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The Keyboard Is Mightier Than The Nuke
 

By: David Rader II on July 21, 2007 @ 4:52 PM

If the pen is mightier than the sword, which in many ways it is, then what would that make the keyboard?

I think a lot of people can type much faster than they can write. Most people who can type these days have access to the internet, so what is typed has a high likeyhood of being read world wide within less than a few minutes, when back in the old days, likely when the "pen became mightier than the sword," it would of taken a least a few minutes just to get the ink and feather pen ready to write. Now writings are at the worlds access within less than minutes, readable, and roughly translatable extremely quickly.

So the scale from which writing can be compared "the feather pen" to the "keyboard," seems like it would likely be comparable to the sword to the nuclear power. Or am I exaggerating? I think not. You don't even need to attack a bird or dig into a mountain for the right stones to get a wring tool these days. It's so simple.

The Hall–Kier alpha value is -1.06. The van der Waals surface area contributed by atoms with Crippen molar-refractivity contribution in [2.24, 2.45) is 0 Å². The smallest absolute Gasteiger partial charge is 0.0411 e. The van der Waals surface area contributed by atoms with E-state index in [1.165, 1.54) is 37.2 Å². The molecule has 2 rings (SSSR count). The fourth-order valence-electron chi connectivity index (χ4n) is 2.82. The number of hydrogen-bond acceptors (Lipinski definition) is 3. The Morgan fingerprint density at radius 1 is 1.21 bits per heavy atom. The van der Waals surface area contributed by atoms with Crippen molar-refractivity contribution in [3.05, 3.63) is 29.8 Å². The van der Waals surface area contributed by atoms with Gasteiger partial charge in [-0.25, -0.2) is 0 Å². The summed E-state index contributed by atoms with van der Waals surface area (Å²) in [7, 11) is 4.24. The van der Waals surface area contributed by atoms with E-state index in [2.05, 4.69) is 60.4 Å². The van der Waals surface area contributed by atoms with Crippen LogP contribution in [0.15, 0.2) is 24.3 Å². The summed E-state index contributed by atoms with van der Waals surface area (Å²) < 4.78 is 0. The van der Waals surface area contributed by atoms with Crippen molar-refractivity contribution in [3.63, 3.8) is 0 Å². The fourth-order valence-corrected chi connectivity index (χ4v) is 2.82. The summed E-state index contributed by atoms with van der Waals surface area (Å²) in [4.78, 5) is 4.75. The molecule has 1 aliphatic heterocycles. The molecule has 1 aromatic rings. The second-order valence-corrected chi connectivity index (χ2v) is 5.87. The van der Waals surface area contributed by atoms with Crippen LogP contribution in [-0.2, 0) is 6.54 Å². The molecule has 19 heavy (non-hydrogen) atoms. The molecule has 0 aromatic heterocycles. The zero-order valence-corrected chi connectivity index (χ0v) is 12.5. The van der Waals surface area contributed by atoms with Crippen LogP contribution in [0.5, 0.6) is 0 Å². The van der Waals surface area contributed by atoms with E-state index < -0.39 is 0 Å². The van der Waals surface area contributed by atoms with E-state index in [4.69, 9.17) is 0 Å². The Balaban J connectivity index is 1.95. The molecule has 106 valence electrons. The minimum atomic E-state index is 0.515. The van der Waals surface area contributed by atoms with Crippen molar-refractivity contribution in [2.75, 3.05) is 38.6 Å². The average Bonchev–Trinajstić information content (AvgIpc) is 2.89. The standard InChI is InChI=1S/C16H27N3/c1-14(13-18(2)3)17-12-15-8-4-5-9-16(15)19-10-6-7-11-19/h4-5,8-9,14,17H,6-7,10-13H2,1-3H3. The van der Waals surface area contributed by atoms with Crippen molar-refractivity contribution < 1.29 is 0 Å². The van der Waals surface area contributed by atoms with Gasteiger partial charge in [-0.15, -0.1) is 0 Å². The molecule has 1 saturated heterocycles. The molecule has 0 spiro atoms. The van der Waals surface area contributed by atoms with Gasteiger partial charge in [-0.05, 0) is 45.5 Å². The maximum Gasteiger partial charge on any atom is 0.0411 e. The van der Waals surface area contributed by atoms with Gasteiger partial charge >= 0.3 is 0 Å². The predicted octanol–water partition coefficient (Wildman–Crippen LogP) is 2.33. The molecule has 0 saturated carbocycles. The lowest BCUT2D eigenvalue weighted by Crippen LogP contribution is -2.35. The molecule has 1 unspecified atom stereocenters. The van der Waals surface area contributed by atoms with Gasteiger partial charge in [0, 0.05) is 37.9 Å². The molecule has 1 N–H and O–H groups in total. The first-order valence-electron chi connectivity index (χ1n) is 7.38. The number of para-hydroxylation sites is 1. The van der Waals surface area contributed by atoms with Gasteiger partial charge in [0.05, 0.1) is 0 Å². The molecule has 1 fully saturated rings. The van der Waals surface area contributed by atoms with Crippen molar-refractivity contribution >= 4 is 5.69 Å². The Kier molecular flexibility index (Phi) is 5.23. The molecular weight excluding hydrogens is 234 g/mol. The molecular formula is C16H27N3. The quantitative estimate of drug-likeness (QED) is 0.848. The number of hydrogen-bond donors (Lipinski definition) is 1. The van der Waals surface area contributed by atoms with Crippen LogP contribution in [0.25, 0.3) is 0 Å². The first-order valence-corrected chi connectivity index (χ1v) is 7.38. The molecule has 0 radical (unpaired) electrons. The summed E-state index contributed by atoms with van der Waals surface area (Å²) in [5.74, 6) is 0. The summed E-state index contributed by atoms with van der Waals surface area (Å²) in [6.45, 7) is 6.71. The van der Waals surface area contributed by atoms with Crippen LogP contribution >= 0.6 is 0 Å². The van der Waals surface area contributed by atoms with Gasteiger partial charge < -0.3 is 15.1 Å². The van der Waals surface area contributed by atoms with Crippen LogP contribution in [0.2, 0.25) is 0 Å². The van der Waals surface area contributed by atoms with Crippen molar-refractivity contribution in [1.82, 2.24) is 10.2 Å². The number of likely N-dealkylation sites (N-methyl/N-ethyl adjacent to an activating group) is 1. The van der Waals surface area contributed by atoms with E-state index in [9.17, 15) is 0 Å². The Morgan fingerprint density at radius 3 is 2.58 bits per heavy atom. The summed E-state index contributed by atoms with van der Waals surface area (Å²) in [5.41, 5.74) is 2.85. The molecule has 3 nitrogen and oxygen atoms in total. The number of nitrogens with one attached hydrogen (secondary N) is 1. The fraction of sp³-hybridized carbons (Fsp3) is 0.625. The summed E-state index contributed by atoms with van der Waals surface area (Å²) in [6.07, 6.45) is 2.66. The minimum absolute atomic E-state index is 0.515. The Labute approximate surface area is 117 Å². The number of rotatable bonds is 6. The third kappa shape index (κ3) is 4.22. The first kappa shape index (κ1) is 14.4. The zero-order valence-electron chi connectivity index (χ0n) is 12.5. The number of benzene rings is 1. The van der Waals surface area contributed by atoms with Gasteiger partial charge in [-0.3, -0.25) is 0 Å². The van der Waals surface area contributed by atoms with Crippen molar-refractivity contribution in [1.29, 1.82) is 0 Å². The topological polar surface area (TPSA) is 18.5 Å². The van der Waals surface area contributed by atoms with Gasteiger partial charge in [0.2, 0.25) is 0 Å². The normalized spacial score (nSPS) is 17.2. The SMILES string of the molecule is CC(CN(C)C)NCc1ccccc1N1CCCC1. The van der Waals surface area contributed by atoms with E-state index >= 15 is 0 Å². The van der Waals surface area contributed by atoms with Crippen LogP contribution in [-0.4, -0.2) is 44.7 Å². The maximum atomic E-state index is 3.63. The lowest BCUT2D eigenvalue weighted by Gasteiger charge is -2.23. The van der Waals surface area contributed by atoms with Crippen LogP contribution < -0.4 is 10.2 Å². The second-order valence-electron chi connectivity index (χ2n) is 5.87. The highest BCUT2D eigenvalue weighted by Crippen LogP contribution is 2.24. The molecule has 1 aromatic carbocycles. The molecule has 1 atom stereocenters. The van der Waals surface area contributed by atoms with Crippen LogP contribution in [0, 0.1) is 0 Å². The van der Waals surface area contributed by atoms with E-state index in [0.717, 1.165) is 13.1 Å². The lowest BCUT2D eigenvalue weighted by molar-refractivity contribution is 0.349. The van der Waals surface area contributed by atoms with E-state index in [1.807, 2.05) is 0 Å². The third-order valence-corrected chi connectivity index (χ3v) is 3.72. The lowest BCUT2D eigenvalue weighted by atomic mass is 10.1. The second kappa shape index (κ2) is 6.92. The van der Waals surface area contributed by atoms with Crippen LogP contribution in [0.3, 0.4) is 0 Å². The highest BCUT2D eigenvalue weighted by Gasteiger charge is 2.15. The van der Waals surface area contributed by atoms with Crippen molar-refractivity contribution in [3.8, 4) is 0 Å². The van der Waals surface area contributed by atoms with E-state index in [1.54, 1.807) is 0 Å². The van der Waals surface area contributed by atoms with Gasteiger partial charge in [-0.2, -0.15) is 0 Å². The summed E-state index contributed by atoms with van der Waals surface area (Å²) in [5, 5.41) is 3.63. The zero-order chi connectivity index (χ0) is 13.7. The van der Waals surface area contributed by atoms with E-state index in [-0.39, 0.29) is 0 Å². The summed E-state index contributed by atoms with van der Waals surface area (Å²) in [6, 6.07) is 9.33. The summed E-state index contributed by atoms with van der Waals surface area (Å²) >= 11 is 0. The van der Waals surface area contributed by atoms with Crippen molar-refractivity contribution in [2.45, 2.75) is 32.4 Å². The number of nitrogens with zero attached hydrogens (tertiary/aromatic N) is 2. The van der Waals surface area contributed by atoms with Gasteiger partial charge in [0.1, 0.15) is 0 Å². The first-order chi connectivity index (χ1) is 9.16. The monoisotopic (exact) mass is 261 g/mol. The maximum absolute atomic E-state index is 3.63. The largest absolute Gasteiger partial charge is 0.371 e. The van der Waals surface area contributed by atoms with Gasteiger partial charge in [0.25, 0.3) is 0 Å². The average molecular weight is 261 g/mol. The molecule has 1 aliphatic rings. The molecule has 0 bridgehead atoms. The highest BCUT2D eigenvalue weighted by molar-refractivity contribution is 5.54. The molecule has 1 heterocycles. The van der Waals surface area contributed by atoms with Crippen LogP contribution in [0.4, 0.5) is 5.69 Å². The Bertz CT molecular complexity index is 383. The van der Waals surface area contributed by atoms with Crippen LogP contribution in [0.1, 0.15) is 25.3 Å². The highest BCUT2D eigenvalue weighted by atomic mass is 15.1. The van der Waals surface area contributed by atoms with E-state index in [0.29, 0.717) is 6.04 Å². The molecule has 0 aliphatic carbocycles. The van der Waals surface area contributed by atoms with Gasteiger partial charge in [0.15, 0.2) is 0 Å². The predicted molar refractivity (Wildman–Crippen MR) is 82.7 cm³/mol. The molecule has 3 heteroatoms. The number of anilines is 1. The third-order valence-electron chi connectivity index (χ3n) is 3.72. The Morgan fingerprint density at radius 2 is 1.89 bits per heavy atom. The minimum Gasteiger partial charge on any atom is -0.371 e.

The keyboard is more mighty than the nuke.

It may even stand to reason that pens are more mighty than the nuke as well, or more perhaps type writers. When the cold war happened, the keyboard was not too popular.

So that would make the keyboard dwarfing the nuke. One thing the keyboard doesn't do though, is dwarf the ego's of some tyrannical rulers.

What can dwarf the ego's of tyrannical rulers? Perhaps that is a question left up to everyone. To keep in mind, at least for myself, is the thought that tyrannical rulers may not see themselves as truely tyrannical, and perhaps that may make them not be, but realization can be harsh to accept for both a tyrant, and those who have not experienced a tyrant coming in to realization.

Depending simply on our points of view, a tyrant can easily be seen as a hero or a tyrant. A goal may be to, through peaceful communication, become sharing of the same basic view.

I just wish more nations would focus on elaborate defense systems than attack systems. Perhaps it is easier to throw a rock than to catch one. Warlords need to learn the principals of aikido.

Morihei Ueshiba communicated (Founder of Aikido):
To injure an opponent is to injure yourself. To control aggression without inflicting injury is the Art of Peace.
Source: http://www-cse.ucsd.edu/users/paloma/Aikido/artpeace.html

Helpful Resource:
Aikido.com

Let us make what is more mighty than war, known.




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